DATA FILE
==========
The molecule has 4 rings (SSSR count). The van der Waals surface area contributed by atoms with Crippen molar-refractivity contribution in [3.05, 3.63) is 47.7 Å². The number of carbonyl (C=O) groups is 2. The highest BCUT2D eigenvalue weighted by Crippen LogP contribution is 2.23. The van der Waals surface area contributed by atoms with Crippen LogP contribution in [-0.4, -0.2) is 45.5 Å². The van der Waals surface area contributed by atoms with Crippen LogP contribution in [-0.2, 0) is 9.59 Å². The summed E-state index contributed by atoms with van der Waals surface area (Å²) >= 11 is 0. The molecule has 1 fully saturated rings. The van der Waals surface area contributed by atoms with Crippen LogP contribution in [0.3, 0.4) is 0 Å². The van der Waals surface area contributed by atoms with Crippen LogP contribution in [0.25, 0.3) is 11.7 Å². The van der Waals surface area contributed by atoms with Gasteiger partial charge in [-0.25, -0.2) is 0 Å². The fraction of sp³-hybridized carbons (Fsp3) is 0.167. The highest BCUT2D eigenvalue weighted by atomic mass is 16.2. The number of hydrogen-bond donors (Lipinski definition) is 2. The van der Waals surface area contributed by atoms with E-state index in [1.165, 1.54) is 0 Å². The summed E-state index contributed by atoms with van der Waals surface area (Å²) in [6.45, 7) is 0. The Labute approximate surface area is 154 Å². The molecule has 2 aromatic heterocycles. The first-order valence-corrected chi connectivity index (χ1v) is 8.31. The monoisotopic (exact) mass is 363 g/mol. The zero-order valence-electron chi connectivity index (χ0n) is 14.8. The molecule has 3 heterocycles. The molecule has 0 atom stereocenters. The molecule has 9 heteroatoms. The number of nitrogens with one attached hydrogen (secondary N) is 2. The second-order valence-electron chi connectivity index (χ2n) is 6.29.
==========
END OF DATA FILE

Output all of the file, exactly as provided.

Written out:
The molecule has 4 rings (SSSR count). The van der Waals surface area contributed by atoms with Crippen molar-refractivity contribution in [3.05, 3.63) is 47.7 Å². The number of carbonyl (C=O) groups is 2. The highest BCUT2D eigenvalue weighted by Crippen LogP contribution is 2.23. The van der Waals surface area contributed by atoms with Crippen LogP contribution in [-0.4, -0.2) is 45.5 Å². The van der Waals surface area contributed by atoms with Crippen LogP contribution in [-0.2, 0) is 9.59 Å². The summed E-state index contributed by atoms with van der Waals surface area (Å²) >= 11 is 0. The molecule has 1 fully saturated rings. The van der Waals surface area contributed by atoms with Crippen LogP contribution in [0.3, 0.4) is 0 Å². The van der Waals surface area contributed by atoms with Crippen LogP contribution in [0.25, 0.3) is 11.7 Å². The van der Waals surface area contributed by atoms with Gasteiger partial charge in [-0.25, -0.2) is 0 Å². The fraction of sp³-hybridized carbons (Fsp3) is 0.167. The highest BCUT2D eigenvalue weighted by atomic mass is 16.2. The number of hydrogen-bond donors (Lipinski definition) is 2. The van der Waals surface area contributed by atoms with E-state index in [1.165, 1.54) is 0 Å². The summed E-state index contributed by atoms with van der Waals surface area (Å²) in [6.45, 7) is 0. The Labute approximate surface area is 154 Å². The molecule has 2 aromatic heterocycles. The first-order valence-corrected chi connectivity index (χ1v) is 8.31. The monoisotopic (exact) mass is 363 g/mol. The zero-order valence-electron chi connectivity index (χ0n) is 14.8. The molecule has 3 heterocycles. The molecule has 0 atom stereocenters. The molecule has 9 heteroatoms. The number of nitrogens with one attached hydrogen (secondary N) is 2. The second-order valence-electron chi connectivity index (χ2n) is 6.29.